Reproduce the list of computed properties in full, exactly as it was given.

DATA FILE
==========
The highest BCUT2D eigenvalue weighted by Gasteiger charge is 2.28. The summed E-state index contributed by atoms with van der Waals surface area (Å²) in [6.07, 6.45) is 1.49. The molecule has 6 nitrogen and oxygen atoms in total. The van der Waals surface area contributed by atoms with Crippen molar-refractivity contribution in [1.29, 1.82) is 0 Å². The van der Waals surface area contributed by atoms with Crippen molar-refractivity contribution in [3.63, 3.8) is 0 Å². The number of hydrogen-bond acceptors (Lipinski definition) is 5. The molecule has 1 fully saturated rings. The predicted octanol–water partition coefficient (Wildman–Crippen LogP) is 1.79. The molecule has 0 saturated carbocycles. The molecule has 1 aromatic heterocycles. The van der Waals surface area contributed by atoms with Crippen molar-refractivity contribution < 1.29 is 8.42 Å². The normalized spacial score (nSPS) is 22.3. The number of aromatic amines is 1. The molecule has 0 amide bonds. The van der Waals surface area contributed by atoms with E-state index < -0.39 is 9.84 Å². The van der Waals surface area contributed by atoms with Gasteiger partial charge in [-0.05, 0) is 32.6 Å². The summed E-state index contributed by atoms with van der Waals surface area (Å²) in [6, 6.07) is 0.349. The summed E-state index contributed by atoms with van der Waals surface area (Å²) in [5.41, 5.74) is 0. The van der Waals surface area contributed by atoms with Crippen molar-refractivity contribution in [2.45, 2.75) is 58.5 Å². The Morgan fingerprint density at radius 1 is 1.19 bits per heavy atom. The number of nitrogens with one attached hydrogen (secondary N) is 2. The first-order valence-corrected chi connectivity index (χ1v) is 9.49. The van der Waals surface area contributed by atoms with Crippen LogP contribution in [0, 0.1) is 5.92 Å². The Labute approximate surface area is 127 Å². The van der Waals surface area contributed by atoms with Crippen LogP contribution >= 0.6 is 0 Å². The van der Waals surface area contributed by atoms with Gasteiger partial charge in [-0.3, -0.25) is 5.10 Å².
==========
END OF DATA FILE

The highest BCUT2D eigenvalue weighted by Gasteiger charge is 2.28. The summed E-state index contributed by atoms with van der Waals surface area (Å²) in [6.07, 6.45) is 1.49. The molecule has 6 nitrogen and oxygen atoms in total. The van der Waals surface area contributed by atoms with Crippen molar-refractivity contribution in [1.29, 1.82) is 0 Å². The van der Waals surface area contributed by atoms with Crippen molar-refractivity contribution in [3.63, 3.8) is 0 Å². The number of hydrogen-bond acceptors (Lipinski definition) is 5. The molecule has 1 fully saturated rings. The predicted octanol–water partition coefficient (Wildman–Crippen LogP) is 1.79. The molecule has 0 saturated carbocycles. The molecule has 1 aromatic heterocycles. The van der Waals surface area contributed by atoms with Crippen molar-refractivity contribution < 1.29 is 8.42 Å². The normalized spacial score (nSPS) is 22.3. The number of aromatic amines is 1. The molecule has 0 amide bonds. The van der Waals surface area contributed by atoms with E-state index < -0.39 is 9.84 Å². The van der Waals surface area contributed by atoms with Gasteiger partial charge in [-0.05, 0) is 32.6 Å². The summed E-state index contributed by atoms with van der Waals surface area (Å²) in [6, 6.07) is 0.349. The summed E-state index contributed by atoms with van der Waals surface area (Å²) in [5.41, 5.74) is 0. The van der Waals surface area contributed by atoms with Crippen molar-refractivity contribution in [2.45, 2.75) is 58.5 Å². The Morgan fingerprint density at radius 1 is 1.19 bits per heavy atom. The number of nitrogens with one attached hydrogen (secondary N) is 2. The first-order valence-corrected chi connectivity index (χ1v) is 9.49. The van der Waals surface area contributed by atoms with Crippen LogP contribution in [0, 0.1) is 5.92 Å². The Labute approximate surface area is 127 Å². The van der Waals surface area contributed by atoms with Crippen LogP contribution >= 0.6 is 0 Å². The van der Waals surface area contributed by atoms with Gasteiger partial charge in [-0.3, -0.25) is 5.10 Å².